Sonny Green, a 77-year old soul singer based in the Los Angeles area, has been performing for over forty years.  He recorded eight 45’s in the Sixties and Seventies, however his latest recording Found! One Soul Singer is his first full length album, and it’s fantastic.  Recorded and produced by Kid Andersen, at his famed Greaseland Studios, the record features Andersen on guitar, Jim Pugh on B3, Chris Burns on piano, Endre Tarczy on bass, Ronnie Smith and D’mar on drums, Mariachi Mestizo on violin, and a stellar horn section comprised of Sax Gordon, Terry Hanck, Aaron Lington, Jeff Lewis, and Mike Rinta,  

As soon as the horns kick in, and Sonny’s smokey vocals roll out on “I’m So Tired”, I am all-in.  It’s certainly a rare treat to find music that stands out like this these days.  “If Walls Could Talk” is full of life and enriched with a funky rhythm and big band sound.  Andersen sweetens the song with his stylish guitar licks.  Sonny’s performance of Willie Nelson’s “Are You Sure” is dripping with pure emotion.  Settled in the blues and seasoned with funk, “Cupid Must Be Stupid” is fun and delightful.  Tarczy’s baseline is absolutely groovy, and I love Rinta’s trombone accompaniment.  I also dig the Seventies funky disco-vibe on “Back For a Taste of Your Love”.  Sonny’s vocal prowess shines as he peppers the song with high-pitched growls.  For bonus points, Alabama Mike makes a guest vocal appearance on “Trouble” to join Sonny in a slow, soul-blues duet.  Written by Alabama Mike, this is the first time the song had been recorded.  The blues absolutely pours out of Andersen’s guitar, and it sounds great.   

Found! One Soul Singer is a fabulous recording.  I’m so glad Little Village Foundation helped bring this album to fruition. 


Take a listen to the album on Apple Music, and if you decide to purchase it, use my special link.  This helps keep the PhillyCheeze site going.


Click on the link below to purchase this terrific album from the PhillyCheeze Amazon Store.  As an Amazon Associate, I earn from qualifying purchases.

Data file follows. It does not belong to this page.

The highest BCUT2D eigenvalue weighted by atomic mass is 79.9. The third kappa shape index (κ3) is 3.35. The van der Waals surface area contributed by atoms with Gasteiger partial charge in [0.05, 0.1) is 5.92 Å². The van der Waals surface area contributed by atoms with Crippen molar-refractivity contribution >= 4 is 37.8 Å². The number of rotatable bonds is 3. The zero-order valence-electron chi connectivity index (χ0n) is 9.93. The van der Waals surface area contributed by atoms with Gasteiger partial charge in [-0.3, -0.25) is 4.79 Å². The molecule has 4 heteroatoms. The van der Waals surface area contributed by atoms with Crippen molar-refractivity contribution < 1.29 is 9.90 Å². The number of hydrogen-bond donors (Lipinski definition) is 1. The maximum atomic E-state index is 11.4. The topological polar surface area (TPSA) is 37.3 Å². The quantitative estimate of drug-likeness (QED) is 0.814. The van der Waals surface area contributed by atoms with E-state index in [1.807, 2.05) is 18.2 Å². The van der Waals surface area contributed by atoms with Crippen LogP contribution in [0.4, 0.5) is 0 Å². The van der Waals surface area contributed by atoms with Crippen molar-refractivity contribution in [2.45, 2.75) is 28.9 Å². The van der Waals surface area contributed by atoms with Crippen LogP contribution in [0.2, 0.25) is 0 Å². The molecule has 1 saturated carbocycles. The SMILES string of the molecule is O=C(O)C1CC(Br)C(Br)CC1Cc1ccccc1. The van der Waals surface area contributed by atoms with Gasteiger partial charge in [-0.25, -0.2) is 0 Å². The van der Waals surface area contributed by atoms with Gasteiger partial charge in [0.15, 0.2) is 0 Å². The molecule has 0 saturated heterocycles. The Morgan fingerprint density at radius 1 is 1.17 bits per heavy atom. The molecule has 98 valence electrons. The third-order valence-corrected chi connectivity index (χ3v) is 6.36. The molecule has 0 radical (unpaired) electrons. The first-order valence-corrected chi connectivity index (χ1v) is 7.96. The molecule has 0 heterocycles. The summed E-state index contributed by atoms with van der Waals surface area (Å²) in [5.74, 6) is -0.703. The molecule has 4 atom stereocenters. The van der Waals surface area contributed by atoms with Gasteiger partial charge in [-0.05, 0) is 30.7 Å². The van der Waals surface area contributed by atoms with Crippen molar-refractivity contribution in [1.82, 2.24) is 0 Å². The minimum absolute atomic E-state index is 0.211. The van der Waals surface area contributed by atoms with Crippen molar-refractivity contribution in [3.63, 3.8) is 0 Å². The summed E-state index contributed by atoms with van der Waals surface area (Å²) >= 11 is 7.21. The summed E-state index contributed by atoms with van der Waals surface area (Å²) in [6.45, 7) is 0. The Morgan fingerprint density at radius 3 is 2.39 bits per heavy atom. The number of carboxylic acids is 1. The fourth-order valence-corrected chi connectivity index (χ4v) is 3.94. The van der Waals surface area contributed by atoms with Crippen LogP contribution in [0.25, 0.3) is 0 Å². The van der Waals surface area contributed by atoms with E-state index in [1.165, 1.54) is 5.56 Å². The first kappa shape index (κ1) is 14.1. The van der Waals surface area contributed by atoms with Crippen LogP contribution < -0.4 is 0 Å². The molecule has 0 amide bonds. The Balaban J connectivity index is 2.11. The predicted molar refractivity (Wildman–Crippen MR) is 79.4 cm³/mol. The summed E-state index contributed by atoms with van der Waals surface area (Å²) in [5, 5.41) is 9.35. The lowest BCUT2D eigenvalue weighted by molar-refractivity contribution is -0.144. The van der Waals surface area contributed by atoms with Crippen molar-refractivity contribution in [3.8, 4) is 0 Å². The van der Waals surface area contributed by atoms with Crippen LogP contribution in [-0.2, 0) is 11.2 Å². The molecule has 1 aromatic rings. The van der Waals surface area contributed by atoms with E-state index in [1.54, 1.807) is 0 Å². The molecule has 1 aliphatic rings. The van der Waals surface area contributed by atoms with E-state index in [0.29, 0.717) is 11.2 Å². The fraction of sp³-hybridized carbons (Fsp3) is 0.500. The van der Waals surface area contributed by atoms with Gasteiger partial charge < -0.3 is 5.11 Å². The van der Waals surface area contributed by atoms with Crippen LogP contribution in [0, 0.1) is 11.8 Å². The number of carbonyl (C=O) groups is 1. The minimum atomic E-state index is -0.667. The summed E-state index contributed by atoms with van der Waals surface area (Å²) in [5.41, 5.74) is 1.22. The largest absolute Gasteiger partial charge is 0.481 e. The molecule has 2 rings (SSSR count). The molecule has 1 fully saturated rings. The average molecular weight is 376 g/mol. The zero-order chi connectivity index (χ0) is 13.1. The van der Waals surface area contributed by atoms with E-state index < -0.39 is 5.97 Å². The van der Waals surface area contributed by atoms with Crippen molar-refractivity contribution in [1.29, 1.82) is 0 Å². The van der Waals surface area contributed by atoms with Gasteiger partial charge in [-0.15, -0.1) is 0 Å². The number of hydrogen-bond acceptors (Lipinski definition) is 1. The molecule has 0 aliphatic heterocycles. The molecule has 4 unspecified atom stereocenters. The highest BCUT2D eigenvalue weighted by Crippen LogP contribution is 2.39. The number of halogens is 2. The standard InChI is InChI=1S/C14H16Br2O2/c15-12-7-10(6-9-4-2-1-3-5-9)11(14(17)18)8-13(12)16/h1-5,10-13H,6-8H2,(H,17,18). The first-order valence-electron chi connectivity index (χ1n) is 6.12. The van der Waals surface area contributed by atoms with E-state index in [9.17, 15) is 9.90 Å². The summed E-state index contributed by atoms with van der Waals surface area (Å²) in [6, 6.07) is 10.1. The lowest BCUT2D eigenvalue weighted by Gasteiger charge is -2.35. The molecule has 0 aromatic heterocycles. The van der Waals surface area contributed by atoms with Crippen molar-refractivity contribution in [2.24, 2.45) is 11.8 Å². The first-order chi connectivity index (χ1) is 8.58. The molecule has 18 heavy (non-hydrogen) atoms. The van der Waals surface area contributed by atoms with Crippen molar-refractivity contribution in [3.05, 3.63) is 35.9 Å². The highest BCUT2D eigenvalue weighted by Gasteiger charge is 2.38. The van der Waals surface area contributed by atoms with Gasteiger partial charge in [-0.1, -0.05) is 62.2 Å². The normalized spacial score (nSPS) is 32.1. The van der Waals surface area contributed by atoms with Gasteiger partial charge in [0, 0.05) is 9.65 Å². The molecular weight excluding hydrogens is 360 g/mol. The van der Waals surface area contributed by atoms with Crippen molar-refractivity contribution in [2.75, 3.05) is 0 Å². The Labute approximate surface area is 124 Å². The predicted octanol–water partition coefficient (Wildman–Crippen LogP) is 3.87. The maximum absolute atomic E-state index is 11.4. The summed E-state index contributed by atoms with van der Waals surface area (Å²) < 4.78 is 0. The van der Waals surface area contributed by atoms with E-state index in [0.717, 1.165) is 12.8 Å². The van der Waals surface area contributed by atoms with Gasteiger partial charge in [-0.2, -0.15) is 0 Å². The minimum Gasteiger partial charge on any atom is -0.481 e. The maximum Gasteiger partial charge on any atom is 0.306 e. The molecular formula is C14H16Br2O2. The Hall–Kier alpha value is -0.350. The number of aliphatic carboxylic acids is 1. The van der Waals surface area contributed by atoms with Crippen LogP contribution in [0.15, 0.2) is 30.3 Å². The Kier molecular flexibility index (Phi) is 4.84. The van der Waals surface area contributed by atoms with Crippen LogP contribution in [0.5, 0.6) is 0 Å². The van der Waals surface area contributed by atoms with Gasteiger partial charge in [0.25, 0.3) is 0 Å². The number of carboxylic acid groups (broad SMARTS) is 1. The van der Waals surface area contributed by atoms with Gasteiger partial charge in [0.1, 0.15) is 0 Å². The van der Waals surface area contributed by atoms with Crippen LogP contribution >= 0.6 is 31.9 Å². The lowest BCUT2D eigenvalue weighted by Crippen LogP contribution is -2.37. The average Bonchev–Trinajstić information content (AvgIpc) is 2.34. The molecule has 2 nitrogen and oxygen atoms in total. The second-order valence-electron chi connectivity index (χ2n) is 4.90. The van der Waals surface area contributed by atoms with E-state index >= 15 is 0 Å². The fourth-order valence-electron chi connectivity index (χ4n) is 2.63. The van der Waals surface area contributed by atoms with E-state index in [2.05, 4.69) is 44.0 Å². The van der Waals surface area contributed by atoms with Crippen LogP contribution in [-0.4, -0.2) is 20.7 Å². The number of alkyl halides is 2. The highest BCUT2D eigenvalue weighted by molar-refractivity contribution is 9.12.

Saturday, November 7, 2020

#470 : The Boxmasters - Light Rays

2020 – KeenTone Records

By Phillip Smith; Nov. 7, 2020

It’s always a delight to hear new music from The Boxmasters.  With Light Rays, the tenth release from J.D. Andrew and Bud Thornton, the band delivers a dozen fabulous brand-new songs.  Each of them, written and performed with a deep appreciation for the early years of rock and roll. 

Beginning as a song from Bud to his daughter, “Breath Easy” is a lovely and poppy, feel-good anthem dedicated to parenthood.  It is a great song to open with and segues quite nicely into “Satellite Guy”, which I absolutely adore.  “Satellite Guy” has a sort of REM meets Big Star vibe, filled with infectious guitar riffs.  The captivating beat sounds great with a fabulous dose of organ on the side.  Doused with the delectable twang of Andrew’s guitar, “Thirteen Days” becomes this heart-racing ballad about a looming deadline for love.  It’s such a terrific song.

There’s a definite air of ominousity about title-track “Light Rays”.  Innocently beginning with this stellar line, “Please keep the Beatles album that I gave you.  Just like me some night it might save you.”, this wonderfully dark crooner song, soon takes a delusional stalkery-like direction.  It’s one of my favorites.  “Drag” catches my attention quickly too, with its Blondie-esque intro.  It perfectly captures the inner feelings that surface when I’m around strangers in a formal setting.  I’m happy to meet them, but I’m also so very happy to leave.  Resurrecting the long-lost art of misfortunate love songs, Andrew and Bud bring us “Downey Girl”.  This tragic tale of a love lost in a helicopter crash, where lawnmower blades and ceiling fans spark haunted memories, is based on an actual event which happened in 1968.

Reminiscent of the variety of rock songs one would hear on AM radio in the Sixties, this record is a testament of the Boxmasters love for early rock.  Light Rays is such a splendid album, it truly shines. 



 For more information about the artist, visit this website :



Take a listen to the album on Apple Music, and if you decide to purchase it, use my special link.  This helps keep the PhillyCheeze site going.

Click on the link below to purchase this terrific album from the PhillyCheeze Amazon Store.  As an Amazon Associate, I earn from qualifying purchases.